What do you get when you start with a heart full of Indigenous knowledge, pages of Anishinaabe language graphics, big heaping handfuls of generational knowledge, and armloads of food to nurture our relatives? A pinch of humor? An Anishinaabe cookbook, right?
Derek Nicholas’s Eating with the Seasons is more than a cookbook, it’s a cultural resource. Derek is a student at the University of Minnesota Morris and was a member of the Oyate Leadership 2019 Cohort. He’s a member of the Red Cliff Band of Lake Superior Chippewa.
“My grant was to create a project to strengthen communities,” Derek writes. Through his work Derek’s extends the movement for language revitalization to Indigenous food sovereignty with how we eat and take care of our relatives and ourselves, “I created a seasonally cookbook with the addition of Anishinaabeg language and cultural lessons. This book gives the tools to eat healthy while teaching language and traditions.”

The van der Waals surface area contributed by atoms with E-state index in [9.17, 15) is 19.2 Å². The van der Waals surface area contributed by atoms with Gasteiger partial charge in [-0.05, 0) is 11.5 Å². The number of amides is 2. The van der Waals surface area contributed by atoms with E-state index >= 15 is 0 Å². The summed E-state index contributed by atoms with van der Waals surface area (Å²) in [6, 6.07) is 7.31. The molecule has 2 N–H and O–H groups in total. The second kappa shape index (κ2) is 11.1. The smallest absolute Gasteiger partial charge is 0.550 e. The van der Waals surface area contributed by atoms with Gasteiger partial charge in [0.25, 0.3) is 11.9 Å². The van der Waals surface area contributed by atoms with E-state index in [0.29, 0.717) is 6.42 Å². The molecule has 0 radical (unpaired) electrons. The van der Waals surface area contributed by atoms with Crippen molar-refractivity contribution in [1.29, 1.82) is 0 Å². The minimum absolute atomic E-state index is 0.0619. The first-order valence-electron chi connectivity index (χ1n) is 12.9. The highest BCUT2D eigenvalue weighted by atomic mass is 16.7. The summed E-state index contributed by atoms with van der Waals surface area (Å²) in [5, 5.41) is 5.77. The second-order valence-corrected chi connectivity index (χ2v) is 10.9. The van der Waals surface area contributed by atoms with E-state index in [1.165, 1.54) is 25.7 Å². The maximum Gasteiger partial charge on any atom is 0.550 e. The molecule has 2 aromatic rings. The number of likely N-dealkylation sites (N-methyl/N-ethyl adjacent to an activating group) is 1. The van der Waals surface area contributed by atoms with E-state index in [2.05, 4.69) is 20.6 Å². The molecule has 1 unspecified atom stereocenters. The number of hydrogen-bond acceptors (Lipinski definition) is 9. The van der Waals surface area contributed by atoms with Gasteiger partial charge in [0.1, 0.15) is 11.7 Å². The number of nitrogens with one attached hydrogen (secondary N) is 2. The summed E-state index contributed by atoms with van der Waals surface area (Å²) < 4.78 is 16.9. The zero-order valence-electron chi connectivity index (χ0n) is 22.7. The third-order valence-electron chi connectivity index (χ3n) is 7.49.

And, all that delicious, hard work is also shifting the narrative of Native communities from peoples living in a bygone past to resilient communities living in the here and now. Yes, this is ancestor work created for the modern foodie and budding chef in all of us. Ever thought about how you might cook suckerfish – Namebin – for the first time ever? Ever wanted to try your hand at venison chili? Brew maple cinnamon ice – Niibish? How about curry squash soup? You’ll find that not only is Derek telling our story but he’s telling it in a way that tells a story of Native peoples in our collective present – through language and food – in abundance. Chi-mii gwech Nicholas! Wiisinidaa! Let’s Eat!